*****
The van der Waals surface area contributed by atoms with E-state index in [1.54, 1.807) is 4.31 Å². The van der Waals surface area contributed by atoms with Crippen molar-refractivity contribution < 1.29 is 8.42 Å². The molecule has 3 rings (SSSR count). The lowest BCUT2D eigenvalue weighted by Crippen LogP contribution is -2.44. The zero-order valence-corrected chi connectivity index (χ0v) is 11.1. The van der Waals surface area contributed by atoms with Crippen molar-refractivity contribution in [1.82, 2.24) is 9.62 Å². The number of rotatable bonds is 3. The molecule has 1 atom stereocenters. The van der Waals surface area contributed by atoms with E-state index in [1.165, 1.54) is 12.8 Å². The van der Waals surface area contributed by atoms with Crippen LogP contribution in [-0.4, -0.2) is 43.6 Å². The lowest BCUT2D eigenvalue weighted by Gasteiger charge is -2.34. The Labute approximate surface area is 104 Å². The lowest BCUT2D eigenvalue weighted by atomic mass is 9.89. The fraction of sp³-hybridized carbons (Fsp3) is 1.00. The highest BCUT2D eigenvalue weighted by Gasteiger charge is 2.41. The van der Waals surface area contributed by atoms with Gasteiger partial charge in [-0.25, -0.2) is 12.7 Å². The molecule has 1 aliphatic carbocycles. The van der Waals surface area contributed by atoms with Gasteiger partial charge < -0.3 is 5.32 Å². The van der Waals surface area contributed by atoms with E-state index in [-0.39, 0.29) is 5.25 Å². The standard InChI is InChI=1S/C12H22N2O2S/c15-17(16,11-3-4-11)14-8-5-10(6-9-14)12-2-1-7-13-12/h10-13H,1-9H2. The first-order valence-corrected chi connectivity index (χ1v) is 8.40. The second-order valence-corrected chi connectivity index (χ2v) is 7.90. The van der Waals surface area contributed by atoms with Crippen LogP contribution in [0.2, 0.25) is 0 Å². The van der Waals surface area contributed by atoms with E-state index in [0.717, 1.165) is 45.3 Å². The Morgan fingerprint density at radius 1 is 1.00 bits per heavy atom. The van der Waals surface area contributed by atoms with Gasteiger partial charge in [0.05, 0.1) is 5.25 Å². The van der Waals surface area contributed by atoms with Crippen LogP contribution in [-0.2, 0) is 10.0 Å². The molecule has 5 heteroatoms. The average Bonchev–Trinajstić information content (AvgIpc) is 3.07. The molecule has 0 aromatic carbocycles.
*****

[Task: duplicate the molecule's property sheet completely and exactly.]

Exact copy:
The van der Waals surface area contributed by atoms with E-state index in [1.54, 1.807) is 4.31 Å². The van der Waals surface area contributed by atoms with Crippen molar-refractivity contribution < 1.29 is 8.42 Å². The molecule has 3 rings (SSSR count). The lowest BCUT2D eigenvalue weighted by Crippen LogP contribution is -2.44. The zero-order valence-corrected chi connectivity index (χ0v) is 11.1. The van der Waals surface area contributed by atoms with Crippen molar-refractivity contribution in [1.82, 2.24) is 9.62 Å². The number of rotatable bonds is 3. The molecule has 1 atom stereocenters. The van der Waals surface area contributed by atoms with E-state index in [1.165, 1.54) is 12.8 Å². The van der Waals surface area contributed by atoms with Crippen LogP contribution in [-0.4, -0.2) is 43.6 Å². The lowest BCUT2D eigenvalue weighted by Gasteiger charge is -2.34. The Labute approximate surface area is 104 Å². The lowest BCUT2D eigenvalue weighted by atomic mass is 9.89. The fraction of sp³-hybridized carbons (Fsp3) is 1.00. The highest BCUT2D eigenvalue weighted by Gasteiger charge is 2.41. The van der Waals surface area contributed by atoms with Gasteiger partial charge in [-0.25, -0.2) is 12.7 Å². The molecule has 1 aliphatic carbocycles. The van der Waals surface area contributed by atoms with Gasteiger partial charge < -0.3 is 5.32 Å². The van der Waals surface area contributed by atoms with E-state index in [-0.39, 0.29) is 5.25 Å². The standard InChI is InChI=1S/C12H22N2O2S/c15-17(16,11-3-4-11)14-8-5-10(6-9-14)12-2-1-7-13-12/h10-13H,1-9H2. The first-order valence-corrected chi connectivity index (χ1v) is 8.40. The second-order valence-corrected chi connectivity index (χ2v) is 7.90. The van der Waals surface area contributed by atoms with Crippen LogP contribution in [0.2, 0.25) is 0 Å². The van der Waals surface area contributed by atoms with E-state index in [0.717, 1.165) is 45.3 Å². The Morgan fingerprint density at radius 1 is 1.00 bits per heavy atom. The van der Waals surface area contributed by atoms with Gasteiger partial charge in [0.05, 0.1) is 5.25 Å². The van der Waals surface area contributed by atoms with Crippen LogP contribution in [-0.2, 0) is 10.0 Å². The molecule has 5 heteroatoms. The average Bonchev–Trinajstić information content (AvgIpc) is 3.07. The molecule has 0 aromatic carbocycles.